For those of you new to seeing policy analysis in this otherwise community and real estate newsletter, here’s the deal. Since your’s truly (Ken) is a policy nerd who believes that the real estate market is directly impacted by public policy, I’m going to choose topics of general interest having to do with policy once per month for a deeper dive.
Full disclosure: I was in favor of Prop127, which would have increased the utilities required installation of renewable energy to 50% by 2030. APS and its allies were the biggest opponents.
I don’t know if the Arizona Association of Realtors threw in any money in, but I hope they did not. After all, it is our fiduciary responsibility to our clients to be responsible with the fragile energy/water nexus that allows us to survive in the desert. After all, what value will your house have in 20 years if our resource planning has been so poor that it makes Arizona an unattractive place to live?
Well, I’m gonna throw some energy analysis charts at you. I know that not everybody geeks out on this stuff like I do, but I put the following in layman’s terms and I think you will find this eye-opening.
To start, there were many claims on both sides in this last election that did not stand up to scrutiny.
The proponents of Prop127 downplayed that we will have to spend money to update our electricity transmission to account for the fact that renewable energy is “intermittent”, meaning that is on when the sun is shining or when the wind is blowing, but then it shuts off quickly when all goes quiet and dark. Let’s be clear, we will have to adapt our current systems to handle these load shifts.
Having said that, the APS claim that each rate-payer would have to pay about $2,000 more per year for energy is complete balderdash. It was a shame that the proponents of Prop127 could not find a way to fight this claim more effectively.
There are two reasons that this claim is deeply untrue and sinister in its application.
First, the cost of renewable energy has gone down dramatically in just the last 9 years –to the point that it is competitive with both coal and natural gas. This trend will continue well past the term proposed by Prop 127.
This data, by the way, comes from a Lazard study that comes out annually and compares different energy costs. It’s called the Lazard Levelized Cost of Energy Study, and they do it annually.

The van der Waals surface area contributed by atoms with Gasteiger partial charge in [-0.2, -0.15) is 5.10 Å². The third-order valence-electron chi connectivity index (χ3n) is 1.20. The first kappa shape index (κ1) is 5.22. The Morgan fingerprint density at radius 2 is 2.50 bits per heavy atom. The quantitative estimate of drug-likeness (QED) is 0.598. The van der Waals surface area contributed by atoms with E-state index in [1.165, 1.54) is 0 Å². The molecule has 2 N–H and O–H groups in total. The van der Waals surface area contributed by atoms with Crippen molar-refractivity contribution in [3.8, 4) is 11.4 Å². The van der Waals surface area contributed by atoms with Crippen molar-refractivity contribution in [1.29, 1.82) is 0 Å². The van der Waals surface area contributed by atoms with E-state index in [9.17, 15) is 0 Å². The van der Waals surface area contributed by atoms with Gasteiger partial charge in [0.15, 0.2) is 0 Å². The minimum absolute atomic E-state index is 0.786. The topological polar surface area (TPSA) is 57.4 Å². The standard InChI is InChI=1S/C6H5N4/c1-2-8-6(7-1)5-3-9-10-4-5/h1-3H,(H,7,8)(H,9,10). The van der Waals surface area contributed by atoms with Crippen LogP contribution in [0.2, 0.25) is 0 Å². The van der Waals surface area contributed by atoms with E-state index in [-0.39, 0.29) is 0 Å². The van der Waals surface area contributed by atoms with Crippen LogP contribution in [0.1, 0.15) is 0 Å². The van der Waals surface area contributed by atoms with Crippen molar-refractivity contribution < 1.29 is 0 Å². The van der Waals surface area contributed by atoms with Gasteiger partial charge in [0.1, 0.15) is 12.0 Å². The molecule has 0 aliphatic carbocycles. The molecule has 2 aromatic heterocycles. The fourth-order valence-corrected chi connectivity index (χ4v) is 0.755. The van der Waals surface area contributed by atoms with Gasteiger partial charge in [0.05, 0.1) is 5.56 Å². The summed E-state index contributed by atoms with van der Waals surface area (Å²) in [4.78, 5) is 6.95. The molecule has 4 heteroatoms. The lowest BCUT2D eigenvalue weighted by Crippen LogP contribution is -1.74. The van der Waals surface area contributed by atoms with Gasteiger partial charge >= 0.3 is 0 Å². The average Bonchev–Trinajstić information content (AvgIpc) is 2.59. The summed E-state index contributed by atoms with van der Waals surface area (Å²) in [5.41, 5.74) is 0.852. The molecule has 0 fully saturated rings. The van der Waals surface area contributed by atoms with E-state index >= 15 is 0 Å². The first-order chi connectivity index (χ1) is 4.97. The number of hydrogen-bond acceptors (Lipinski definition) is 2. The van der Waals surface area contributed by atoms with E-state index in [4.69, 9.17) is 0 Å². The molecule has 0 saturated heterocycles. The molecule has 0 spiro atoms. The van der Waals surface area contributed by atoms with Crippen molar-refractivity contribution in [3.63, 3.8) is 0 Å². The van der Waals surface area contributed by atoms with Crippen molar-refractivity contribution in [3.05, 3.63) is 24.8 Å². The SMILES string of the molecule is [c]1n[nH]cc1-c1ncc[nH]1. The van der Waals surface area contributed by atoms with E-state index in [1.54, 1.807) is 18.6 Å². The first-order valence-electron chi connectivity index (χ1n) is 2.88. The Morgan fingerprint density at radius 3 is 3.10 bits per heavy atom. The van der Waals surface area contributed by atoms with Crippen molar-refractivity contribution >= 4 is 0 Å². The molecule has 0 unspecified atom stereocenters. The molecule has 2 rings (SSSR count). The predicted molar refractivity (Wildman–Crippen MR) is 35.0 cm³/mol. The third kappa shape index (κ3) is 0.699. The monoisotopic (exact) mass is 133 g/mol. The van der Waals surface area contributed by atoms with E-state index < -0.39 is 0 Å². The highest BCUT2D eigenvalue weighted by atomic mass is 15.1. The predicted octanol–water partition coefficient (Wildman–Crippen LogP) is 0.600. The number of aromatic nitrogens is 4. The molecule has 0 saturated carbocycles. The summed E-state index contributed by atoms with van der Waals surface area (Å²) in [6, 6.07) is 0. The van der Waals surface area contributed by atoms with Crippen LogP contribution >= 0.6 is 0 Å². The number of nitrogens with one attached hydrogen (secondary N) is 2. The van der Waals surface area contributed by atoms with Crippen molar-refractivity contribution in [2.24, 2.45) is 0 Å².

Lazard is a banking and investment firm that has been around since 1840. This is no lefty, pinko green energy cheerleader. They are well-regarded across the political spectrum.
But, it’s not just the cost of energy that has gone down, it’s the cost of current production of coal or natural gas against the cost of the entire renewable energy project. In other words, when you see the chart below, just know that it is a comparison of what it costs to produce current coal vs and entire 30 years of a renewable energy project.
Why is that important? Well, because we don’t know what the cost of coal or natural gas will be ten years from now. But if we get a loan to build a huge solar plant, the cost is basically the same year end and year out. It’s much simpler.
I was speaking with one of the ASU professors who got himself elected to the SRP board, Dr. Paul Hirt. He told me that, with the help of the new pro-solar board members, SRP is building a 100 MW solar panels for the new Intel plant at about $3/kWh. In English, that is about the same cost of purchasing energy from a natural gas plant —NOT the cost of building the plant.
With renewables, we pay for the plant up front and average the cost of the loan, plus maintenance. With traditional energy, we have to pay to build the plant and then hope that the cost of the fuel does not change too much.
Second, what APS did not tell you is that the cost of energy storage is coming down dramatically, too. We use the new technology of energy storage to make that intermittency less harmful to the system. For example, if a bunch of solar panels are putting out more energy than we need at the middle of the afternoon, then all stop producing energy at 6pm, could we have stored a lot of that excess energy during the day so that we can use it when the sun goes down? The answer, of course, is “yes.”
Have a look at the tables below, in which you will see that even the cost of storage is expected to continue downward over the next five years.
There are many types of storage, from batteries on your wall at your house, which pull from your solar panels, to pumps that move water back up over a dam with the help of solar panels or wind turbines.
So, having thrown all of these tables and numbers at you, we are left with an important question: what is the future of renewable energy in Arizona? Certainly APS has been emboldened by their defeat of Prop127. They submitted a “resource plan” to the Corporation Commission –the plan of where they want to get energy for the next five year– and it included no new renewable energy. So, these guys are doubling down on dumb in a country and a world in which the cost of renewables and storage are dropping to meet the market.
Remember the comment I made at the top of this article? How attractive will Arizona be 20 years from now if we don’t take care of our resource planning now? How much will your house be worth?
I think about that a lot.
The answer is that we could be in a really great place if we only move away from traditional power plants (which are the second largest user of water, behind agriculture) and toward more energy efficiency and renewable energy.
Unfortunately, you need to power through dense data like this in order to make the case for renewables. APS has much more success by just telling us all that your poor grandmother would pay $2,000 more pre year for energy.